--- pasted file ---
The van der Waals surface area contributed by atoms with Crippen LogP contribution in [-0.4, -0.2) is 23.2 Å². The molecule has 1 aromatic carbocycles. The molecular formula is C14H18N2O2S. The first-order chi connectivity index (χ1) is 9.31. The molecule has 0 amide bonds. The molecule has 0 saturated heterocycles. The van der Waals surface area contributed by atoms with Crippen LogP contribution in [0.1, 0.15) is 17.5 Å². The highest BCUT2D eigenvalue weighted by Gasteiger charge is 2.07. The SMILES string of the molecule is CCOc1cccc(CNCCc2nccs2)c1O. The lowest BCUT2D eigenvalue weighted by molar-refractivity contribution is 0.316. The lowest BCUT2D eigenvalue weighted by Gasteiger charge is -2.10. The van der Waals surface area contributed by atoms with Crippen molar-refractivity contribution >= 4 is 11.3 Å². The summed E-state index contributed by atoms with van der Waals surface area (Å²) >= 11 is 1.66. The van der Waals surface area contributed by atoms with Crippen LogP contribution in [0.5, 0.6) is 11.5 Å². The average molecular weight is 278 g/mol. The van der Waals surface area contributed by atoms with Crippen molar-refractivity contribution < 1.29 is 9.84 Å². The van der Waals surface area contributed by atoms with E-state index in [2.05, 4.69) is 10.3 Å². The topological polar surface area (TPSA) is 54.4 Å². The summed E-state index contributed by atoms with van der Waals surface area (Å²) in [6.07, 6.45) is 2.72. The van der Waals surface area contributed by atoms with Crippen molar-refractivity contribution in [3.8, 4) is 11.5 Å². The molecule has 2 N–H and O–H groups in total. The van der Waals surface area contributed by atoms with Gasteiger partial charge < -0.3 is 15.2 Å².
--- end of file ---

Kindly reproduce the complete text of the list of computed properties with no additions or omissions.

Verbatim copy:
The van der Waals surface area contributed by atoms with Crippen LogP contribution in [-0.4, -0.2) is 23.2 Å². The molecule has 1 aromatic carbocycles. The molecular formula is C14H18N2O2S. The first-order chi connectivity index (χ1) is 9.31. The molecule has 0 amide bonds. The molecule has 0 saturated heterocycles. The van der Waals surface area contributed by atoms with Crippen LogP contribution in [0.1, 0.15) is 17.5 Å². The highest BCUT2D eigenvalue weighted by Gasteiger charge is 2.07. The SMILES string of the molecule is CCOc1cccc(CNCCc2nccs2)c1O. The lowest BCUT2D eigenvalue weighted by molar-refractivity contribution is 0.316. The lowest BCUT2D eigenvalue weighted by Gasteiger charge is -2.10. The van der Waals surface area contributed by atoms with Crippen molar-refractivity contribution >= 4 is 11.3 Å². The summed E-state index contributed by atoms with van der Waals surface area (Å²) >= 11 is 1.66. The van der Waals surface area contributed by atoms with Crippen LogP contribution in [0.5, 0.6) is 11.5 Å². The average molecular weight is 278 g/mol. The van der Waals surface area contributed by atoms with Crippen molar-refractivity contribution < 1.29 is 9.84 Å². The van der Waals surface area contributed by atoms with E-state index in [2.05, 4.69) is 10.3 Å². The topological polar surface area (TPSA) is 54.4 Å². The summed E-state index contributed by atoms with van der Waals surface area (Å²) in [6.07, 6.45) is 2.72. The van der Waals surface area contributed by atoms with Crippen molar-refractivity contribution in [3.8, 4) is 11.5 Å². The molecule has 2 N–H and O–H groups in total. The van der Waals surface area contributed by atoms with Gasteiger partial charge < -0.3 is 15.2 Å².